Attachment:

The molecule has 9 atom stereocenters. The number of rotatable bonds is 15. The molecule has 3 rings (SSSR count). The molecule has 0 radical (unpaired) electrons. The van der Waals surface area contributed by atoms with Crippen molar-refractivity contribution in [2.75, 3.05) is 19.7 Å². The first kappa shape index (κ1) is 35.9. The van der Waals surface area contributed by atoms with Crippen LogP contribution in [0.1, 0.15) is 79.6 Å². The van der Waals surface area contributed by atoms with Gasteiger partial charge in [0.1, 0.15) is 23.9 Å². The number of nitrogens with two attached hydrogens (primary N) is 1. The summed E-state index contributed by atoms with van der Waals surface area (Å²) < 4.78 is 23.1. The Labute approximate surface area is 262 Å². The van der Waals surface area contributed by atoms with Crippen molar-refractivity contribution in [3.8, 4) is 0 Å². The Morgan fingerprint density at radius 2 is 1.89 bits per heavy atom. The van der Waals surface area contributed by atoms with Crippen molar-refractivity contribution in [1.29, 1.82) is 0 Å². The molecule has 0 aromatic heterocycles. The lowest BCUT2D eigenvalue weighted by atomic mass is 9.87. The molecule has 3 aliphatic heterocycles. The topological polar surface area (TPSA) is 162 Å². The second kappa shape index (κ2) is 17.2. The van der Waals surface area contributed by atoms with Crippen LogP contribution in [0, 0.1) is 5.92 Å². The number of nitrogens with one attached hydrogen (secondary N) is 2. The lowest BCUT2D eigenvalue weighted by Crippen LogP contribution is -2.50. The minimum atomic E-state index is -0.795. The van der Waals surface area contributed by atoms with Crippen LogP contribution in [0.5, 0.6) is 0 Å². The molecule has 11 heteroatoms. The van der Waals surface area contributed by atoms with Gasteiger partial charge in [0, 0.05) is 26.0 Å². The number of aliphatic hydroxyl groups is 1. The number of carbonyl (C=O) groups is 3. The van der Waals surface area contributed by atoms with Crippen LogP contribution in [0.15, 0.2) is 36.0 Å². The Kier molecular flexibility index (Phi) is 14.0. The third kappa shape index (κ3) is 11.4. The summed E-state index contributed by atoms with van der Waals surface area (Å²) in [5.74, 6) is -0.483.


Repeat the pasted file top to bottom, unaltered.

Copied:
The molecule has 9 atom stereocenters. The number of rotatable bonds is 15. The molecule has 3 rings (SSSR count). The molecule has 0 radical (unpaired) electrons. The van der Waals surface area contributed by atoms with Crippen molar-refractivity contribution in [2.75, 3.05) is 19.7 Å². The first kappa shape index (κ1) is 35.9. The van der Waals surface area contributed by atoms with Crippen LogP contribution in [0.1, 0.15) is 79.6 Å². The van der Waals surface area contributed by atoms with Gasteiger partial charge in [0.1, 0.15) is 23.9 Å². The number of nitrogens with two attached hydrogens (primary N) is 1. The summed E-state index contributed by atoms with van der Waals surface area (Å²) < 4.78 is 23.1. The Labute approximate surface area is 262 Å². The van der Waals surface area contributed by atoms with Crippen molar-refractivity contribution in [3.8, 4) is 0 Å². The Morgan fingerprint density at radius 2 is 1.89 bits per heavy atom. The van der Waals surface area contributed by atoms with Crippen molar-refractivity contribution in [1.29, 1.82) is 0 Å². The molecule has 0 aromatic heterocycles. The lowest BCUT2D eigenvalue weighted by atomic mass is 9.87. The molecule has 3 aliphatic heterocycles. The topological polar surface area (TPSA) is 162 Å². The second kappa shape index (κ2) is 17.2. The van der Waals surface area contributed by atoms with Crippen LogP contribution in [0, 0.1) is 5.92 Å². The number of nitrogens with one attached hydrogen (secondary N) is 2. The lowest BCUT2D eigenvalue weighted by Crippen LogP contribution is -2.50. The minimum atomic E-state index is -0.795. The van der Waals surface area contributed by atoms with Crippen LogP contribution in [0.5, 0.6) is 0 Å². The molecule has 11 heteroatoms. The van der Waals surface area contributed by atoms with Gasteiger partial charge in [0, 0.05) is 26.0 Å². The number of aliphatic hydroxyl groups is 1. The number of carbonyl (C=O) groups is 3. The van der Waals surface area contributed by atoms with Crippen LogP contribution in [0.15, 0.2) is 36.0 Å². The Kier molecular flexibility index (Phi) is 14.0. The third kappa shape index (κ3) is 11.4. The summed E-state index contributed by atoms with van der Waals surface area (Å²) in [5.74, 6) is -0.483.